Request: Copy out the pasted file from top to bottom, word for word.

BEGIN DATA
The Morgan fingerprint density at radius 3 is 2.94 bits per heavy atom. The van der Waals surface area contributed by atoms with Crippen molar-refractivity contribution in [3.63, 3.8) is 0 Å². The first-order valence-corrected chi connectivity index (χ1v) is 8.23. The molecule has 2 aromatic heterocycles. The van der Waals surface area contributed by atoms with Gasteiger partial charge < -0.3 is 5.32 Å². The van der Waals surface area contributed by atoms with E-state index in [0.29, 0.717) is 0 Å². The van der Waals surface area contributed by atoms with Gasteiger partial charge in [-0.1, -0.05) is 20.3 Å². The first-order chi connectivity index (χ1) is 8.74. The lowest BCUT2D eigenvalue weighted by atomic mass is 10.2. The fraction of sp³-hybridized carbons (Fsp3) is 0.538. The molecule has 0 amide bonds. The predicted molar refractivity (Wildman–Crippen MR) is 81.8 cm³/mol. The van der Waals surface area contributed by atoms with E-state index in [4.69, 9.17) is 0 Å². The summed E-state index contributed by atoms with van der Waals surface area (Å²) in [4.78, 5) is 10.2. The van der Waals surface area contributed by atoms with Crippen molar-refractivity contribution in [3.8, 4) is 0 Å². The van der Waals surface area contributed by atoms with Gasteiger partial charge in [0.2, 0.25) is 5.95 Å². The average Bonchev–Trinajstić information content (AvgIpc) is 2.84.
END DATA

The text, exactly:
The Morgan fingerprint density at radius 3 is 2.94 bits per heavy atom. The van der Waals surface area contributed by atoms with Crippen molar-refractivity contribution in [3.63, 3.8) is 0 Å². The first-order valence-corrected chi connectivity index (χ1v) is 8.23. The molecule has 2 aromatic heterocycles. The van der Waals surface area contributed by atoms with Gasteiger partial charge < -0.3 is 5.32 Å². The van der Waals surface area contributed by atoms with E-state index in [0.29, 0.717) is 0 Å². The van der Waals surface area contributed by atoms with Gasteiger partial charge in [-0.1, -0.05) is 20.3 Å². The first-order chi connectivity index (χ1) is 8.74. The lowest BCUT2D eigenvalue weighted by atomic mass is 10.2. The fraction of sp³-hybridized carbons (Fsp3) is 0.538. The molecule has 0 amide bonds. The predicted molar refractivity (Wildman–Crippen MR) is 81.8 cm³/mol. The van der Waals surface area contributed by atoms with E-state index in [4.69, 9.17) is 0 Å². The summed E-state index contributed by atoms with van der Waals surface area (Å²) in [4.78, 5) is 10.2. The van der Waals surface area contributed by atoms with Crippen molar-refractivity contribution in [3.8, 4) is 0 Å². The van der Waals surface area contributed by atoms with Gasteiger partial charge in [0.2, 0.25) is 5.95 Å². The average Bonchev–Trinajstić information content (AvgIpc) is 2.84.